In Feng Shui, an attached garage is considered a room in your home, so it's important to keep it clean, clutter-free, and organized. However, Feng Shui for a garage is a subject that many people would like to ignore, since they fear that their garage is cluttered beyond help. I often recommend that a client decorate their garage just like they would a room in their home, especially since for many of us the garage is the first “room” we enter when we return home at the end of the day. A garage at the front of your home occupies the Harmony Area or the Helpful People Area, a garage on the side of the house sits in the Health or Creativity Areas, and a garage at the back of a home is located in the Wealth Area or Love Area. You don’t want to store “junk” in any of those critical areas, do you?
To organize your garage according to Feng Shui principles, plan to dedicate an entire weekend to the task, and consider scheduling a garage sale for the weekend after you finish as added incentive to stick to your organizing project.
Start organizing by first empty everything out of the garage. Be sure to look inside each box or storage tub and pull out the contents so you won’t be surprised later. Then, give the garage a good sweeping out toward the garage door rather than toward the house.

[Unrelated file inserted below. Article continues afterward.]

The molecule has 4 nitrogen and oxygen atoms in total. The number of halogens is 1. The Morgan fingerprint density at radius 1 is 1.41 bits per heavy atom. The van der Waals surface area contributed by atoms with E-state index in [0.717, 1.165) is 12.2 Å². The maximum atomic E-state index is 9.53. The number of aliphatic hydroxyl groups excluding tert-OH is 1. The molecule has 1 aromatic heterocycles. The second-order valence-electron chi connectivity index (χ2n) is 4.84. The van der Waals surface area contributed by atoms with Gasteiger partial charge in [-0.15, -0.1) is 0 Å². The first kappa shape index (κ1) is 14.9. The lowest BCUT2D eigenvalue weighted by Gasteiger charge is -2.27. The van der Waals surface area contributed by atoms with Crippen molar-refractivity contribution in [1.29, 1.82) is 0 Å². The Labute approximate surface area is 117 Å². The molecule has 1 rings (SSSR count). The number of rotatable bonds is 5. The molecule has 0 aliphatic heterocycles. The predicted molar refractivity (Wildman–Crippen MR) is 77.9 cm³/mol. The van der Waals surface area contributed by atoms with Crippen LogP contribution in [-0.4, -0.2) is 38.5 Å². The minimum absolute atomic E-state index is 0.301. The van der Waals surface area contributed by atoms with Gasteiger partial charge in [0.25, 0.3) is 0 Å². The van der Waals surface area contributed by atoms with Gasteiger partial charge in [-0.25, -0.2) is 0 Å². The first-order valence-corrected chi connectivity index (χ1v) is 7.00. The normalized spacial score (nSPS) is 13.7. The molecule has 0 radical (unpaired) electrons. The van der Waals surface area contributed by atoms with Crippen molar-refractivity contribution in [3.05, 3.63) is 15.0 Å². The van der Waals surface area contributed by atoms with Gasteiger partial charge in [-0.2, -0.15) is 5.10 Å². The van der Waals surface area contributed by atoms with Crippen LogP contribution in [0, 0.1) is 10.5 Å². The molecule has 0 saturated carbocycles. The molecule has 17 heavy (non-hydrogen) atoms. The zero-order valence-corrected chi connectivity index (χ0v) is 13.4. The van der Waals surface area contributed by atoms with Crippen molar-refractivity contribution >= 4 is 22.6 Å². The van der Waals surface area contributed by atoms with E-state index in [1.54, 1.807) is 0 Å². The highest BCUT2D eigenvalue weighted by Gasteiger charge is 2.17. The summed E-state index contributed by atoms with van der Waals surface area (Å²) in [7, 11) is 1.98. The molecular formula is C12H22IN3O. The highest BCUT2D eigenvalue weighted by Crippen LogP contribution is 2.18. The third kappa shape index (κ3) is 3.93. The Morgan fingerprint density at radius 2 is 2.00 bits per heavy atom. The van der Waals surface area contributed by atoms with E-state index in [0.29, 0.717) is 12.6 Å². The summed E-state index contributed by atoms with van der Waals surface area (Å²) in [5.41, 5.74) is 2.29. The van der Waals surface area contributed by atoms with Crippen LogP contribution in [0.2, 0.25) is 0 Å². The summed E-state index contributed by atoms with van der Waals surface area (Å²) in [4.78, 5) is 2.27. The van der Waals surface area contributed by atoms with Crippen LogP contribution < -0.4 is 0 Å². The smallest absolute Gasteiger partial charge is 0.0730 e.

Next, consider the garage floor and decide whether it needs to be repainted or whether you want to install some special garage flooring. This is also a good time to think about putting a fresh coat of paint on the walls.
Then, look at your empty garage and decide in which areas you will store your items according to how you use them, such as gardening items, sports equipment, tools, etc. Be sure to think vertically as well as horizontally, since the idea is to create as much floor space as possible. Consider where you can hang rakes, brooms, bikes, coolers, and even the wheelbarrow. Keep in mind that items you use frequently should be easy to see and reach.
Pick up each object and decide if you are keeping it. If you are, place it in the appropriate location. Your goal is to make sure there is a place for everything, and that everything is in its place. If you have small children, make sure you have a locked cabinet or tool chest for dangerous tools and equipment.
If you decide that you no longer need an item, sort it into one of three piles: donate, sell, or toss. Keep sorting until everything has found a home. Then, take the “toss” pile right out to the trash, load the “donate” pile into the trunk of your car so you won’t forget to take it to your favorite donation site, and go online and list the items you plan to sell on online auction and sale sites.
Think about whether you really need that old refrigerator in your garage, since it could be running up your energy bills. Kitchen refrigerators aren’t built to withstand the extreme temperatures of a garage, so if you need an extra refrigerator consider replacing it with a special refrigerator designed for garages.
Finally, hang some artwork in your garage, especially bright and sunny images to welcome you home. I often recommend that clients hang a bulletin board near the door to the house, and fill it with family photos, jokes, and inspirational quotes. This will make you feel even more "at home" as soon as you get out of your car and enter your bright, clean, and organized garage.
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